BAGHDAD, Iraq—Even as American officials expressed cautious optimism about the first 24 hours of a militia ceasefire in southern Iraq, and continued to hope that a recently appointed Iraqi government will bring peace to the nation, yet another day of grisly violence broke out in Baghdad on Saturday.
In the first attack, a roadside bomb killed two U.S. soldiers and injured two others in the early morning hours near the restive Baghdad neighborhood of Sadr City. It was the same section of town in which four soldiers had been killed and five wounded the day before.
Later in the afternoon, a convoy was ambushed near the Baghdad airport. Although U.S. officials did not provide either a body count or a description of the events, witnesses at the scene said at least four people died. The identities of the dead were not known, but the sport utility vehicles engulfed in fire and smoke after the attack were the sort used by civilian contractors in Iraq.
Safar Khamis, an Iraqi police recruiter who said he saw the ambush, said that a car of Iraqis opened fire at the convoy with rocket propelled grenades from one side of the road as another group of men began shooting AK-47s from the other direction.
One of the burned-out SUVs was a white Toyota Land Cruiser filled with Iraqi civilians who happened to be passing by at the wrong time, Khamis said. The second SUV, a white GMC, was carrying westerners and accompanied by military Humvees, he said.
After the Land Cruiser was hit, the driver, his face covered in blood, leaned out the window and yelled that there were women and children inside the vehicle, and they were burning to death, Khamis said. Onlookers were unable to respond because of the crossfire.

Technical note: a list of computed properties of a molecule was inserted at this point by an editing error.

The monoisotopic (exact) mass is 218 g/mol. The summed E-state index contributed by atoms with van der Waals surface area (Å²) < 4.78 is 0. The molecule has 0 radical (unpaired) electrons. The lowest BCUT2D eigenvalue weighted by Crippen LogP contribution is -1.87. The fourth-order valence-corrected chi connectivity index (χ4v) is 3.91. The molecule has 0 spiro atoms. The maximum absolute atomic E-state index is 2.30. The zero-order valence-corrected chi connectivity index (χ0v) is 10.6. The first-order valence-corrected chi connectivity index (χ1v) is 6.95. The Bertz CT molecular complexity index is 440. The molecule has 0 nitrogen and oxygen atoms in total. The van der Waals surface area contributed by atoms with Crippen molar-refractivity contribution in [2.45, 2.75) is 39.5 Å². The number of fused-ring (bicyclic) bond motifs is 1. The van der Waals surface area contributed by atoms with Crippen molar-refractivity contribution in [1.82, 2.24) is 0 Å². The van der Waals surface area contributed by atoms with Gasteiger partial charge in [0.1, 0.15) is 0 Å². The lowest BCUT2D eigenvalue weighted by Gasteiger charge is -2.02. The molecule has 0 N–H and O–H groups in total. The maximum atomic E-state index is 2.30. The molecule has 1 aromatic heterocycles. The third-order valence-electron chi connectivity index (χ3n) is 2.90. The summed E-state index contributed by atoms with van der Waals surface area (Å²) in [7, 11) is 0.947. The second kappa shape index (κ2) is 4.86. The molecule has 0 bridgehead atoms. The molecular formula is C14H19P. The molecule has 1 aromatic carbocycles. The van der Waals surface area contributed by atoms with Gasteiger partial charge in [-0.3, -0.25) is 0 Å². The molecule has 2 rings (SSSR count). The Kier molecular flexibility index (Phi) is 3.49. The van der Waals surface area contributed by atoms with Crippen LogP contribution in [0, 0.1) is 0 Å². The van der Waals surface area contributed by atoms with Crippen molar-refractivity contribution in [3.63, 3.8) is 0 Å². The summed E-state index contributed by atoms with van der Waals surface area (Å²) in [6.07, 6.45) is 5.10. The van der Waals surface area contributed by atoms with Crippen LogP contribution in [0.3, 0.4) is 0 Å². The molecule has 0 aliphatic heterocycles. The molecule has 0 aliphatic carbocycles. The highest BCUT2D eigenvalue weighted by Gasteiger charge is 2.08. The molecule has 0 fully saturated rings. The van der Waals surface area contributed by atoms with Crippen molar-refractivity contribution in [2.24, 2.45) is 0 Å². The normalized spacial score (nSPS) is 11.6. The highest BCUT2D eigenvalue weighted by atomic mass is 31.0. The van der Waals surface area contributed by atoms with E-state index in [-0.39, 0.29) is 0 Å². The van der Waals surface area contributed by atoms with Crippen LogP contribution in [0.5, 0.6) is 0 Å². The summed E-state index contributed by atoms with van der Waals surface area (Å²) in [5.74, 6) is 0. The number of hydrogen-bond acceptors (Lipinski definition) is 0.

Mustafa Mohammed, 14, said he could hear people screaming and glass breaking as the SUVs went up in flames.
To the west of Baghdad a civilian contractor was killed and a soldier wounded in a roadside bomb attack on their convoy near the town of Haditha, according to the U.S. military.
In the southern cities of Najaf and Kufa, sites of recent intense battles between the U.S. Army and fighters loyal to Muslim cleric Moqtada al Sadr, militia members reportedly began putting down their arms.
Film footage showed shops open on the streets of Najaf, which just the day before had been filled with swarms of gunmen. An arrest warrant is still outstanding for al Sadr, accused of being involved in the murder of a rival cleric.
Dan Senor, a U.S. spokesman, said that American officials still expect al Sadr to stand trial in an Iraqi court for the alleged crime, but gave no indication of how or when that might happen.
While expressing encouragement at the apparent calm in the south, Senor said U.S. officials would be watching during the next few days to see how things turn out.
A cease-fire less than two weeks ago lasted only a few days before new fighting erupted.
(c) 2004, Knight Ridder/Tribune Information Services.
PHOTOS (from KRT Photo Service, 202-383-6099): USIRAQ